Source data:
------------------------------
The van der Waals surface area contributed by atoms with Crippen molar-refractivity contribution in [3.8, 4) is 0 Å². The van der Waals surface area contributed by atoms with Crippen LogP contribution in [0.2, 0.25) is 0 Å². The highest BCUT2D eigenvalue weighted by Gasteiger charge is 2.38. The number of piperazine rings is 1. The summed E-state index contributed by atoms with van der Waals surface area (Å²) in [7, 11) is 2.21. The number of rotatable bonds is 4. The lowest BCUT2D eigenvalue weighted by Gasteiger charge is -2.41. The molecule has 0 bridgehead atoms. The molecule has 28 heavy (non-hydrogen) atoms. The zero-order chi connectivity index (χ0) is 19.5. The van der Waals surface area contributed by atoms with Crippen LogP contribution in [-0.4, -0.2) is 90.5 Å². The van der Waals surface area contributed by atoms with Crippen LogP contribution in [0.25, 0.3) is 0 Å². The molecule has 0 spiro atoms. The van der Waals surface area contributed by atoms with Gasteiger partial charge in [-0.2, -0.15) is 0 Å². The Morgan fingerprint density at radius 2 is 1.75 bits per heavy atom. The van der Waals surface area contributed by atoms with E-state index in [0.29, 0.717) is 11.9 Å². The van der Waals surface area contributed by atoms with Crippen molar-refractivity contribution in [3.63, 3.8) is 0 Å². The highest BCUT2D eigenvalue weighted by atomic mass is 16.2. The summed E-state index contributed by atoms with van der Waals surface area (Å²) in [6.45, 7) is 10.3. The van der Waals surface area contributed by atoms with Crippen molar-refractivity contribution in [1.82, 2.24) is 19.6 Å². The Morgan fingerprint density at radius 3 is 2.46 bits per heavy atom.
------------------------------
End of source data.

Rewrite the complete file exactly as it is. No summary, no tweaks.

The van der Waals surface area contributed by atoms with Crippen molar-refractivity contribution in [3.8, 4) is 0 Å². The van der Waals surface area contributed by atoms with Crippen LogP contribution in [0.2, 0.25) is 0 Å². The highest BCUT2D eigenvalue weighted by Gasteiger charge is 2.38. The number of piperazine rings is 1. The summed E-state index contributed by atoms with van der Waals surface area (Å²) in [7, 11) is 2.21. The number of rotatable bonds is 4. The lowest BCUT2D eigenvalue weighted by Gasteiger charge is -2.41. The molecule has 0 bridgehead atoms. The molecule has 28 heavy (non-hydrogen) atoms. The zero-order chi connectivity index (χ0) is 19.5. The van der Waals surface area contributed by atoms with Crippen LogP contribution in [-0.4, -0.2) is 90.5 Å². The van der Waals surface area contributed by atoms with Crippen LogP contribution in [0.25, 0.3) is 0 Å². The molecule has 0 spiro atoms. The van der Waals surface area contributed by atoms with Gasteiger partial charge in [-0.2, -0.15) is 0 Å². The Morgan fingerprint density at radius 2 is 1.75 bits per heavy atom. The van der Waals surface area contributed by atoms with E-state index in [0.29, 0.717) is 11.9 Å². The van der Waals surface area contributed by atoms with Crippen molar-refractivity contribution in [3.63, 3.8) is 0 Å². The highest BCUT2D eigenvalue weighted by atomic mass is 16.2. The summed E-state index contributed by atoms with van der Waals surface area (Å²) in [6.45, 7) is 10.3. The van der Waals surface area contributed by atoms with Crippen molar-refractivity contribution in [1.82, 2.24) is 19.6 Å². The Morgan fingerprint density at radius 3 is 2.46 bits per heavy atom.